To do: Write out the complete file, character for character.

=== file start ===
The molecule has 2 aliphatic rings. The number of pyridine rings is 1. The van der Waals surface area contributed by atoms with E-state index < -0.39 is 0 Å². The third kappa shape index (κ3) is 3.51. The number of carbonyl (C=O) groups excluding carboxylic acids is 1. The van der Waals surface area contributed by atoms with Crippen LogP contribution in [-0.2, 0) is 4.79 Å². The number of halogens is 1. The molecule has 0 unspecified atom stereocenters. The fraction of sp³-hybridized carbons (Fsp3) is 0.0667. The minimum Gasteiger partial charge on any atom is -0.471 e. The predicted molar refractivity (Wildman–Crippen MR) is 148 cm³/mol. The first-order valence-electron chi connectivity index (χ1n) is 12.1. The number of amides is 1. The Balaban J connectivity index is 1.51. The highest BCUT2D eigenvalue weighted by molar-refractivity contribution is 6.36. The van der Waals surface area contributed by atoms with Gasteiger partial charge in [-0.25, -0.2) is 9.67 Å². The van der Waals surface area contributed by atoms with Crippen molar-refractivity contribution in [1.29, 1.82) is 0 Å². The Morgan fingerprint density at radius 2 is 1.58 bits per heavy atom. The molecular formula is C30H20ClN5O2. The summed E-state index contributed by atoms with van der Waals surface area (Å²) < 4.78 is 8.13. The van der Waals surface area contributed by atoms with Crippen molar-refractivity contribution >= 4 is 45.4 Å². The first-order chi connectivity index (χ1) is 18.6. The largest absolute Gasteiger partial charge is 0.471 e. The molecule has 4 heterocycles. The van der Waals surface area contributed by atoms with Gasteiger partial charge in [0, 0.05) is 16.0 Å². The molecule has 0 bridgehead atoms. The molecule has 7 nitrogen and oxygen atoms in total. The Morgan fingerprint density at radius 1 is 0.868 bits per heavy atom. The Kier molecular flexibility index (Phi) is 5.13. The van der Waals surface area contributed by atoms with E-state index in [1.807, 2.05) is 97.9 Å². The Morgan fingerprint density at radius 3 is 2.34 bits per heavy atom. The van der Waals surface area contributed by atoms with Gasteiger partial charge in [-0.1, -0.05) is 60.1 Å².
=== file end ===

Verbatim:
The molecule has 2 aliphatic rings. The number of pyridine rings is 1. The van der Waals surface area contributed by atoms with E-state index < -0.39 is 0 Å². The third kappa shape index (κ3) is 3.51. The number of carbonyl (C=O) groups excluding carboxylic acids is 1. The van der Waals surface area contributed by atoms with Crippen LogP contribution in [-0.2, 0) is 4.79 Å². The number of halogens is 1. The molecule has 0 unspecified atom stereocenters. The fraction of sp³-hybridized carbons (Fsp3) is 0.0667. The minimum Gasteiger partial charge on any atom is -0.471 e. The predicted molar refractivity (Wildman–Crippen MR) is 148 cm³/mol. The first-order valence-electron chi connectivity index (χ1n) is 12.1. The number of amides is 1. The Balaban J connectivity index is 1.51. The highest BCUT2D eigenvalue weighted by molar-refractivity contribution is 6.36. The van der Waals surface area contributed by atoms with Gasteiger partial charge in [-0.25, -0.2) is 9.67 Å². The van der Waals surface area contributed by atoms with Crippen molar-refractivity contribution in [1.29, 1.82) is 0 Å². The Morgan fingerprint density at radius 2 is 1.58 bits per heavy atom. The molecular formula is C30H20ClN5O2. The summed E-state index contributed by atoms with van der Waals surface area (Å²) < 4.78 is 8.13. The van der Waals surface area contributed by atoms with Crippen molar-refractivity contribution >= 4 is 45.4 Å². The first-order chi connectivity index (χ1) is 18.6. The largest absolute Gasteiger partial charge is 0.471 e. The molecule has 4 heterocycles. The van der Waals surface area contributed by atoms with Gasteiger partial charge in [0, 0.05) is 16.0 Å². The molecule has 0 bridgehead atoms. The molecule has 7 nitrogen and oxygen atoms in total. The Morgan fingerprint density at radius 1 is 0.868 bits per heavy atom. The Kier molecular flexibility index (Phi) is 5.13. The van der Waals surface area contributed by atoms with E-state index in [1.807, 2.05) is 97.9 Å². The Morgan fingerprint density at radius 3 is 2.34 bits per heavy atom. The van der Waals surface area contributed by atoms with Gasteiger partial charge in [-0.1, -0.05) is 60.1 Å².